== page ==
I came across this article a few days ago, commented on it, and kept it in mind for a blog post.
She’s right on so many counts. When I came out a library school, I’ll admit I has similar thoughts. I was sure I’d find part-time library work within a few months of getting my Master’s. That would give me income while I volunteered in archiving to further my career path. I thought memberships in professional organizations were too expensive and something that I would get once I found real employment. (More on that in a future post.)
I’ve talked to a few recent grads or library students recently and they all had the same thoughts I had upon graduating. It’s the same story as mine: I’m going for this and focusing on that. That way, when I hit the job market, I’ll be viable and therefore hirable. When I was in grad school, a friend tried to tell me how bad the job market was and I still thought I would be fine. I quickly learned how wrong I was. But I learned my lesson as I know future graduates will learn too.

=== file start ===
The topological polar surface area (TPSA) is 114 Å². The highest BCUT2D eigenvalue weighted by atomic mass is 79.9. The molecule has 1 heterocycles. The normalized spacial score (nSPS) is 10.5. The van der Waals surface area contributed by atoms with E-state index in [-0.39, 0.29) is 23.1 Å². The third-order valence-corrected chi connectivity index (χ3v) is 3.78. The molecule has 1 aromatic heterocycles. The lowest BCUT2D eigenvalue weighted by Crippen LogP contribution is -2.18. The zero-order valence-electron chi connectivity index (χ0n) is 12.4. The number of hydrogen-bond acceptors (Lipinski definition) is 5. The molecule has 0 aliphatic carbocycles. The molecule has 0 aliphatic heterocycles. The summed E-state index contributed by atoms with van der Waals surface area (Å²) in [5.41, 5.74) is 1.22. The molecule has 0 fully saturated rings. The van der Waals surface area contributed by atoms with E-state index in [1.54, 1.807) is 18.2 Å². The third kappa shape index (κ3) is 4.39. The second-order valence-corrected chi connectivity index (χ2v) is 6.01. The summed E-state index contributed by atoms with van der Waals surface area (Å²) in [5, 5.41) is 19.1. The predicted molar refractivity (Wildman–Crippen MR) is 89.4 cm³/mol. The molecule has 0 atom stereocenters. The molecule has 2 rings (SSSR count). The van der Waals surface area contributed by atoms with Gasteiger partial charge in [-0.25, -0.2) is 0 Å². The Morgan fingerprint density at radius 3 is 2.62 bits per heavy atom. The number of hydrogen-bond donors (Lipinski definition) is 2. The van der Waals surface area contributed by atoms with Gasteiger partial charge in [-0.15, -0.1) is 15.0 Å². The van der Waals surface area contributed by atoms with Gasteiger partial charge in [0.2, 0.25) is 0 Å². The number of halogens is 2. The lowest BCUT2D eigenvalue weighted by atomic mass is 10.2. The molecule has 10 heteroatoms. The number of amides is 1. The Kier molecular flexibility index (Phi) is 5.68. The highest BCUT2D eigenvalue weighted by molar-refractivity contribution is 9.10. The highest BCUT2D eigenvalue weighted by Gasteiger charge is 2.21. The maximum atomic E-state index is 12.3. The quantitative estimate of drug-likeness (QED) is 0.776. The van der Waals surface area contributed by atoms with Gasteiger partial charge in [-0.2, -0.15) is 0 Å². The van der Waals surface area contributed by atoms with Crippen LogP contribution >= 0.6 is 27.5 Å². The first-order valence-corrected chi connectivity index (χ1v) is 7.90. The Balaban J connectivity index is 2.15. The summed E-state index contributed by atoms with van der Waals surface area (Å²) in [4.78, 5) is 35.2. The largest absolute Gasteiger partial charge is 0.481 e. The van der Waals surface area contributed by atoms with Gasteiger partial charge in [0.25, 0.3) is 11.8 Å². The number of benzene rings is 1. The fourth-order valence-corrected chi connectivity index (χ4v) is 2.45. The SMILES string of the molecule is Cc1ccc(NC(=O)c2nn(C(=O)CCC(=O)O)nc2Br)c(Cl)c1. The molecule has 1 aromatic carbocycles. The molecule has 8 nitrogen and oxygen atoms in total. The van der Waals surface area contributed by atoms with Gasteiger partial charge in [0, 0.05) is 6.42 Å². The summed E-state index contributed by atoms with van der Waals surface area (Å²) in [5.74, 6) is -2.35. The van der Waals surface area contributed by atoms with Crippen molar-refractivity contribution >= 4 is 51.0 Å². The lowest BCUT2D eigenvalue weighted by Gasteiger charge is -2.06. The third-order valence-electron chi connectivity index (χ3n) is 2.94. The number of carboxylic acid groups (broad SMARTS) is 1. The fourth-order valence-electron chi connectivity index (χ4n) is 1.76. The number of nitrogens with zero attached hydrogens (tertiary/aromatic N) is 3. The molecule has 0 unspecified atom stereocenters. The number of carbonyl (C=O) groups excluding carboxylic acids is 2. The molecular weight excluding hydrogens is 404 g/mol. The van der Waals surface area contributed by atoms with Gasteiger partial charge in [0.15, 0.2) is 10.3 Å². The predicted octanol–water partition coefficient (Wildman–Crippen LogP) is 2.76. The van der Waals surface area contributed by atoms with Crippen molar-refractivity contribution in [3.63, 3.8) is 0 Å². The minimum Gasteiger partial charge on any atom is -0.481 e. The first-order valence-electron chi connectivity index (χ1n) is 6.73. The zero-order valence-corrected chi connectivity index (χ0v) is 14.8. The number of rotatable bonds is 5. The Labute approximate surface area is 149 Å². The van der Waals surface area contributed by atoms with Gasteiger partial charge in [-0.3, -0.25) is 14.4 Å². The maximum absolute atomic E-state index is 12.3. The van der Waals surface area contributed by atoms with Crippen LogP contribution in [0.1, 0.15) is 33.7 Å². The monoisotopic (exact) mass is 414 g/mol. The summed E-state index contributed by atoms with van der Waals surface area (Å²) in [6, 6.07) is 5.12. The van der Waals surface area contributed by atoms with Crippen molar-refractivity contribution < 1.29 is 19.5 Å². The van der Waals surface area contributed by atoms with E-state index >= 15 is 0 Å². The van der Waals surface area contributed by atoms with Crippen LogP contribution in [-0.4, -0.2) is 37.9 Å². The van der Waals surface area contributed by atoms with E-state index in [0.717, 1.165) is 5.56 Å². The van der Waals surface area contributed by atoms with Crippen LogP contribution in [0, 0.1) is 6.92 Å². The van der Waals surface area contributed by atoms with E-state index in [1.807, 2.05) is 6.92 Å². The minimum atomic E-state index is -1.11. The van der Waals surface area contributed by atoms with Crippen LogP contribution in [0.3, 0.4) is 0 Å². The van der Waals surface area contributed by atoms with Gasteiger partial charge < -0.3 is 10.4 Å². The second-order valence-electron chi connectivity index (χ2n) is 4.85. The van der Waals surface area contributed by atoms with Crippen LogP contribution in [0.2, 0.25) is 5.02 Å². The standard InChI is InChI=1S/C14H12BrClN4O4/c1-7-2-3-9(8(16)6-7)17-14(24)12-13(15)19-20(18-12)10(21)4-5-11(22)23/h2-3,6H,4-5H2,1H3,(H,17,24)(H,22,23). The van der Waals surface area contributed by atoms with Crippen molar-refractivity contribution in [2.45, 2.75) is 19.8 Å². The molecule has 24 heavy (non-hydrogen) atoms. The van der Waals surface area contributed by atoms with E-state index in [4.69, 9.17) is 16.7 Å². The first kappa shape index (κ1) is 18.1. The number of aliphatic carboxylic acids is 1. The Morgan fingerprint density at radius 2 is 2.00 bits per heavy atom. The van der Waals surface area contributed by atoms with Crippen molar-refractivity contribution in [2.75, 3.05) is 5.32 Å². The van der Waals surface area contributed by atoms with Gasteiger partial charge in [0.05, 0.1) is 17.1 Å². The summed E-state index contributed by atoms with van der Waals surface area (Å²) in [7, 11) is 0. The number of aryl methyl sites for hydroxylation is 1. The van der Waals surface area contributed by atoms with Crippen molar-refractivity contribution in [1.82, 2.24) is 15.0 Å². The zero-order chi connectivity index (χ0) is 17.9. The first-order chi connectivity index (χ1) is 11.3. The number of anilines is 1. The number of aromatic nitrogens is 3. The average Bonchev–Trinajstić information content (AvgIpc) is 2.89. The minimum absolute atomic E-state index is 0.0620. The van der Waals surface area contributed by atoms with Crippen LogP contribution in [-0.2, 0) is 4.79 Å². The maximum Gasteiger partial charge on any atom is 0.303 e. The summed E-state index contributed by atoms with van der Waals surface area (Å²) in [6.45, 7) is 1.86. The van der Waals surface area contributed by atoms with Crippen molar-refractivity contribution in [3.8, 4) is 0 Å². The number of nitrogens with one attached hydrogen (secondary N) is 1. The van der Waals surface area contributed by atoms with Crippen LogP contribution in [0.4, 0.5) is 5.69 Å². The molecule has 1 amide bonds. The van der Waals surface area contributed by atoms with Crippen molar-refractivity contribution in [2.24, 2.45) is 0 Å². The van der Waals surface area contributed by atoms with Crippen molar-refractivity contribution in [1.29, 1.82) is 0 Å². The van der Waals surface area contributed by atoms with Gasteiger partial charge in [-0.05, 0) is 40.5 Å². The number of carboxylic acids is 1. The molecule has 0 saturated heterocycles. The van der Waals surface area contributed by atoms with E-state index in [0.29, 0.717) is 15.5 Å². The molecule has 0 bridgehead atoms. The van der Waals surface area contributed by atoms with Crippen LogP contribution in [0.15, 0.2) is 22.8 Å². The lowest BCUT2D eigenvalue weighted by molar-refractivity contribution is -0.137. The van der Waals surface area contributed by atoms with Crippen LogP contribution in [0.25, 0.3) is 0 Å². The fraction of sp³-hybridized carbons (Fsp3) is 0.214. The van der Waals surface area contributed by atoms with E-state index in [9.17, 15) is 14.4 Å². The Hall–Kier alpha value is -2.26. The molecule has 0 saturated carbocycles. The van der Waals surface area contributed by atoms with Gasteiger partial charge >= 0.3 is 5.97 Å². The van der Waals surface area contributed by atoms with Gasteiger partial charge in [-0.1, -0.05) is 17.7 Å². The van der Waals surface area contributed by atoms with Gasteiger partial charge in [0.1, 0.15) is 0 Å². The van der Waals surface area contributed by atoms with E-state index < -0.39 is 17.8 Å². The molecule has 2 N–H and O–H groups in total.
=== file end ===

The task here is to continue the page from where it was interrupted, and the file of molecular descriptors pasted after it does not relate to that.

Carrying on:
I think part of the problem is that library schools paint an overly optimistic picture of the job market. I’m pretty sure the “graying” myth has a lot to do with it. Librarians aren’t retiring as quickly because their 401k’s have taken a hit due to the recession and when they do retire, libraries don’t necessarily replace them. Why is it that all these students/schools cling steadfastly to this myth when all the blogs, tweets, and every other community hub says differently.
Now this is my personally theory; but could it be that library schools don’t teach about blogs or twitter and that the information isn’t getting to the students? I wonder this because those that I’ve talked to look at me like I’m sprouted an extra head when I ask them about “blogs” or if they’re on “twitter”.
Now don’t get me wrong. I think libraries are starting to teach Web 2.0 classes and its importance. I just don’t think they teach library students that there are Twitter and blog feeds out there that are well worth their daily attention and essential to their career advancement.